Young children are sponges. They have the innate ability to learn things quickly that it usually takes older children and adults months or years to learn. Emergent Literacy is the idea that even one and two year olds are developing their ability to read and write long before they are actually able to do them fluently. Elements include: Rhythm, Rhyme, New Words, Mouth Feel and Pictures. Here's how I believe my books, and particularly Pippin No Lickin', bolster "EL" in young ones and literacy in older children.
I am a musician. My mother remembers, to her annoyance, me banging on things around the house, particularly Tupperware bowls and pots and pans and later, my pencil on the table while doing math homework. Rhythm is within us all. A baby at a street festival will bounce along to the music without knowing what it is even doing. I believe and studies have shown, that rhythm can help us learn.
I often like to write in a meter called Anapestic Tetrameter. Don't be scared, that's not a disease you can catch! It simply means there are three beats for each stress point (or "foot") in a line, four feet per line. Think of 'Twas the Night Before Christmas and say it to yourself slowly, out loud.
"'Twas the NIGHT be fore CHRIST mas and ALL through the HOUSE
not a CREAT ure was STIR ring not EVE en a MOUSE."
Does it help to see it visually? Now that you can say and see it simultaneously, I think you get the idea. Dr. Suess and Shel Silverstein among others write in a similar style and it's no wonder I gravitated to those writers (and still do!) when I was younger. I believe that rhythmic patterns pull the reader or listener along as a drummer does in a band. This pulling reinforces the content and helps with memorization and recognization of words, phrases and sounds going forward.
Here's the opening line from Pippin:
" . . CATS know to BATHE from the MIN ute they're BORN
if their MAM mas don't SHOW them they'd STILL some how LEARN."
One of the reasons I started writing children's books was that I was increasingly frustrated I didn't see this classic style being employed correctly anymore and I thought, "I'll do it myself!" Well, I think you get the idea on Rhythm!
We all know what Rhyme is even if we don't internalize it; the usage of words made up of the same syllabic, vowel and consonant sounds and placements that they sound almost identical. In songwriting and poetry, it is most often employed at the end of lines or at regular intervals. It helps us memorize lyrics or stories and even learn the rules to word formation so that we can decode future similar words by recognizing how letters combine to look and sound. Now, I don't rhyme every word in my writing exactly, there's some poetic license there, but I do follow those patterns for reinforcement.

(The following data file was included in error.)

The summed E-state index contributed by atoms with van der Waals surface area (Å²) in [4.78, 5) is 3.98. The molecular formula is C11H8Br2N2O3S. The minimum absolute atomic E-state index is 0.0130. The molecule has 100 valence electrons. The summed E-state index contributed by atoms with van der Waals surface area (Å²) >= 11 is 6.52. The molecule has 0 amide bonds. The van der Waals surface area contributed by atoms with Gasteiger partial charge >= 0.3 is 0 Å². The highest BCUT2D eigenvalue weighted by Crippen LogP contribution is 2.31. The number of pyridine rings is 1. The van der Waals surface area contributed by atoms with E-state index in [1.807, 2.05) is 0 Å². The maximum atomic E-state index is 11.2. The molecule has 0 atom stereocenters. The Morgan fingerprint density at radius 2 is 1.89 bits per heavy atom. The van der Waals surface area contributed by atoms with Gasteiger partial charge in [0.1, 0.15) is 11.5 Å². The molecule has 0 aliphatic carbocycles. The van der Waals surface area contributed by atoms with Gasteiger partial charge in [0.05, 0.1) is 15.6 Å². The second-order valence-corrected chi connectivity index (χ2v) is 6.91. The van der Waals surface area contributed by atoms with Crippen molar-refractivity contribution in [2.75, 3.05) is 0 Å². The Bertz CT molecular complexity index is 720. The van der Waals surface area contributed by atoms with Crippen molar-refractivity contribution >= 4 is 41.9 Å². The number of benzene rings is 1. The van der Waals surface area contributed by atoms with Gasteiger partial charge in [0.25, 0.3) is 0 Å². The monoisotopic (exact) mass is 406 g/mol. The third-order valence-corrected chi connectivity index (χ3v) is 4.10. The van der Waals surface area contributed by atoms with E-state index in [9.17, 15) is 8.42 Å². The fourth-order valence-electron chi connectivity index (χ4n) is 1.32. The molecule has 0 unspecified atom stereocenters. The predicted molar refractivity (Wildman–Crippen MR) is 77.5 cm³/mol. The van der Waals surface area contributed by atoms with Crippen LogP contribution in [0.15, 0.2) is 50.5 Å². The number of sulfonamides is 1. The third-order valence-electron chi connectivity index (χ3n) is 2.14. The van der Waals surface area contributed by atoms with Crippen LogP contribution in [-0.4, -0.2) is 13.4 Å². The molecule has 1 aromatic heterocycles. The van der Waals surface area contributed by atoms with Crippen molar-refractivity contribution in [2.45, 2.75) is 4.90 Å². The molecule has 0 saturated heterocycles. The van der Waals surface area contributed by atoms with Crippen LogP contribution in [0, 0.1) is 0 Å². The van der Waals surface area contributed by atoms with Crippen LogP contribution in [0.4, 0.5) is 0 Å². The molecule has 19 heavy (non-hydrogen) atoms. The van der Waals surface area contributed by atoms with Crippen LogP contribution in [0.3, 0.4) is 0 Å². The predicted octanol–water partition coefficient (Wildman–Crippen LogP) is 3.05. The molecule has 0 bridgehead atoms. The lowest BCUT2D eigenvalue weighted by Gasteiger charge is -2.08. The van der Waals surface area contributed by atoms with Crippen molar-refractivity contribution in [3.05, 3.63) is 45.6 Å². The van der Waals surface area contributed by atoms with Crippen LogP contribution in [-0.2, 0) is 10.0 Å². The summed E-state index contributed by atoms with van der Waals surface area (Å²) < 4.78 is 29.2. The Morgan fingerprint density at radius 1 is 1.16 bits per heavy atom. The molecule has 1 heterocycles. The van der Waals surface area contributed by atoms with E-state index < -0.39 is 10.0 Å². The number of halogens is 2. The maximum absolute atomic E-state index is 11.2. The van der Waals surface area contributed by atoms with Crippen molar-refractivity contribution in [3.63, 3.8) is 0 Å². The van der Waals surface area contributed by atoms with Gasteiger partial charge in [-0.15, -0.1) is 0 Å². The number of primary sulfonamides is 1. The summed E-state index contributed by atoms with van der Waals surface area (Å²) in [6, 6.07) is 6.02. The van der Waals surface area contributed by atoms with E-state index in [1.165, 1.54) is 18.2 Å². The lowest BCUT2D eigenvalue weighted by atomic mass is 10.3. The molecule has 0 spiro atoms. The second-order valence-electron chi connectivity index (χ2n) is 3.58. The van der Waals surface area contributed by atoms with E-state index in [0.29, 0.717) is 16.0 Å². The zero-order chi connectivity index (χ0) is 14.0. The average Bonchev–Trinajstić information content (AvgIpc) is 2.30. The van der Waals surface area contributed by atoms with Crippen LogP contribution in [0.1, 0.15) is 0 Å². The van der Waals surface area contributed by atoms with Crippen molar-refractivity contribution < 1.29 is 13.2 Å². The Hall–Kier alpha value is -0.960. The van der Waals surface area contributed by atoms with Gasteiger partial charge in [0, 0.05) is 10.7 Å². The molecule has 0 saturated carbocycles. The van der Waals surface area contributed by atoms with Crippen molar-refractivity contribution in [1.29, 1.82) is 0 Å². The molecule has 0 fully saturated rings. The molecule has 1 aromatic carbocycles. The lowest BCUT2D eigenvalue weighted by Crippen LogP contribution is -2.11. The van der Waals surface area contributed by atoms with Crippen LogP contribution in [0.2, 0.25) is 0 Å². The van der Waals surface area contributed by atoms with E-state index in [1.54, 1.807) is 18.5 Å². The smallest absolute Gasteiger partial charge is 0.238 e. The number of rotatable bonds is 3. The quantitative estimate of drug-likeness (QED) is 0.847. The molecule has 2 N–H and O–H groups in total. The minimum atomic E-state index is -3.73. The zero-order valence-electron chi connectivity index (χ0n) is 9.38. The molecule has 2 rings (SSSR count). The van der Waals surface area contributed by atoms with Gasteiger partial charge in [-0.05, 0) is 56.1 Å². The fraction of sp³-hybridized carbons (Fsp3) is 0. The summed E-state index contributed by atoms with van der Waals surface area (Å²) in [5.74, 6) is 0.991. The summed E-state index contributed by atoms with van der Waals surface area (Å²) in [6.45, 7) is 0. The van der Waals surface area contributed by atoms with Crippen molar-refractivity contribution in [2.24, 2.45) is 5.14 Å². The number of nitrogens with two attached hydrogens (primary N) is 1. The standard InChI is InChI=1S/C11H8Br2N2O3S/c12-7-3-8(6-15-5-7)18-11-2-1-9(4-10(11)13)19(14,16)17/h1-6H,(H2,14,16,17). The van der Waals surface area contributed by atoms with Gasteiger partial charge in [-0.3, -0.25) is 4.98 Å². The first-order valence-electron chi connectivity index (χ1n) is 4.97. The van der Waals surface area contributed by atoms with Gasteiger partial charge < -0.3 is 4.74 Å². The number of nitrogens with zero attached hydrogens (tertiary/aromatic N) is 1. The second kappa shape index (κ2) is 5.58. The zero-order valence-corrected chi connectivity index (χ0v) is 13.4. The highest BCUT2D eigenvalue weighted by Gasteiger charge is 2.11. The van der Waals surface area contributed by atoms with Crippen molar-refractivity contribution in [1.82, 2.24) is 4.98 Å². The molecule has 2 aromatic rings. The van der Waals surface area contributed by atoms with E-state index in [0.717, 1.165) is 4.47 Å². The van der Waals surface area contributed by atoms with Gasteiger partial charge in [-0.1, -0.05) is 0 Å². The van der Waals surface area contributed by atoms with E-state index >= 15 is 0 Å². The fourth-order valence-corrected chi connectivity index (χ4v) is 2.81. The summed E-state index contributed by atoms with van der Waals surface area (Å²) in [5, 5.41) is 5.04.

"Cats know to bathe from the minute they're BORN
if their mammas don't show them they'd still somehow LEARN."
It's not exact, but the word formation and sound is quite similar.
"But Pippin was different, he didn't like PREENING
he'd rather do anything else than self-CLEANING."
In this instance, rhyming is exact.
I like to introduce a few words in my stories that kids won't know. I feel a, "Mommy/Daddy/Teacher, what does that mean?" is a good thing. See the line above that references "preening." It's a teachable moment. Same as the usage of "diction" later in the story. Will they ask what it means? Yes. Will they remember it, you bet!
This sounds weird, I know, but it's all about how fun it is to say certain words and word combinations so that you're actually paying attention to how it feels for your mouth to create the sounds. Pippin No Lickin' is definitely not the most grammatically correct title, but does it make your mouth happy? It sure does! I don't how many people have commented on the title to me before they'd even read the book. That's the point.
Remember this famous character, The Grinch? That's not even a real word...or person, or thing! But do you know who it is? Absolutely. And is it fun to say, of course! By the way, can you guess the meter of How The Grinch Stole Christmas!? You got it, Anapestic Tetrameter!
You may question what images or illustrations have to do with reading and literacy, but the answer is a lot. Pictures reinforce and actually give meaning to the written word that soldify it within the mind. If you were driving somewhere and saw an octagon shaped red sign with no words on it, what would you do? STOP. That's right. The sign itself and the color have been encoded in your brain to mean something.
"The next day mid-morning he felt something prickle
and there on his back an orange butterfly tickled."
I've gotten so much feedback on this line of the book. Readers really get a kick out something alive being one of the things getting stuck in Pippin's fur. And for young readers, learning their colors, animals and insects has been duly reinforced!
I hope you've enjoyed reading about how children's picture books can truly aid emergent literacy as well as reinforcing literacy in general. The next time you read through Pippin No Lickin' or any of the thousands of great children's books out there today, pay attention to the elements we've talked about. And as always...keep reading!